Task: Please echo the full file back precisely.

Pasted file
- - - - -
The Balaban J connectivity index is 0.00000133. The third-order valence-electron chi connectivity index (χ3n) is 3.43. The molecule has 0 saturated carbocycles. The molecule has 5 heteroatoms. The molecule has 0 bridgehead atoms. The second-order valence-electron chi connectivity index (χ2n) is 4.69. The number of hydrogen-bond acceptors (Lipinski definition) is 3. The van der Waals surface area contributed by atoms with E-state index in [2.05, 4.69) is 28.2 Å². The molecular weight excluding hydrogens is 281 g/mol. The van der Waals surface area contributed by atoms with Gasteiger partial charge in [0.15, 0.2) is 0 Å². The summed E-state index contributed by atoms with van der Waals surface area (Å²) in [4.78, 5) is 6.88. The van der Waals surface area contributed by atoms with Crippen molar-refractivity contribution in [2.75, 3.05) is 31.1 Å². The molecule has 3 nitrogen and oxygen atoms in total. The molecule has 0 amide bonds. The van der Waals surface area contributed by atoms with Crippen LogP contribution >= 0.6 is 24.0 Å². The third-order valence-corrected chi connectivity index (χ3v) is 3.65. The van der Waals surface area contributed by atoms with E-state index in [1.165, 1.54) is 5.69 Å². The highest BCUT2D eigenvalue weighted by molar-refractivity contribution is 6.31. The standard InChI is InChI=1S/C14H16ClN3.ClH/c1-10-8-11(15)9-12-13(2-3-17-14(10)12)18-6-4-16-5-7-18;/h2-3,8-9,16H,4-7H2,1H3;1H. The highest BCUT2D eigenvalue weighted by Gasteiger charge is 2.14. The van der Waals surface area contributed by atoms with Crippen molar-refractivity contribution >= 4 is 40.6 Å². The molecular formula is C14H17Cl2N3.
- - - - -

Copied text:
The Balaban J connectivity index is 0.00000133. The third-order valence-electron chi connectivity index (χ3n) is 3.43. The molecule has 0 saturated carbocycles. The molecule has 5 heteroatoms. The molecule has 0 bridgehead atoms. The second-order valence-electron chi connectivity index (χ2n) is 4.69. The number of hydrogen-bond acceptors (Lipinski definition) is 3. The van der Waals surface area contributed by atoms with E-state index in [2.05, 4.69) is 28.2 Å². The molecular weight excluding hydrogens is 281 g/mol. The van der Waals surface area contributed by atoms with Gasteiger partial charge in [0.15, 0.2) is 0 Å². The summed E-state index contributed by atoms with van der Waals surface area (Å²) in [4.78, 5) is 6.88. The van der Waals surface area contributed by atoms with Crippen molar-refractivity contribution in [2.75, 3.05) is 31.1 Å². The molecule has 3 nitrogen and oxygen atoms in total. The molecule has 0 amide bonds. The van der Waals surface area contributed by atoms with Crippen LogP contribution >= 0.6 is 24.0 Å². The third-order valence-corrected chi connectivity index (χ3v) is 3.65. The van der Waals surface area contributed by atoms with E-state index in [1.165, 1.54) is 5.69 Å². The highest BCUT2D eigenvalue weighted by molar-refractivity contribution is 6.31. The standard InChI is InChI=1S/C14H16ClN3.ClH/c1-10-8-11(15)9-12-13(2-3-17-14(10)12)18-6-4-16-5-7-18;/h2-3,8-9,16H,4-7H2,1H3;1H. The highest BCUT2D eigenvalue weighted by Gasteiger charge is 2.14. The van der Waals surface area contributed by atoms with Crippen molar-refractivity contribution >= 4 is 40.6 Å². The molecular formula is C14H17Cl2N3.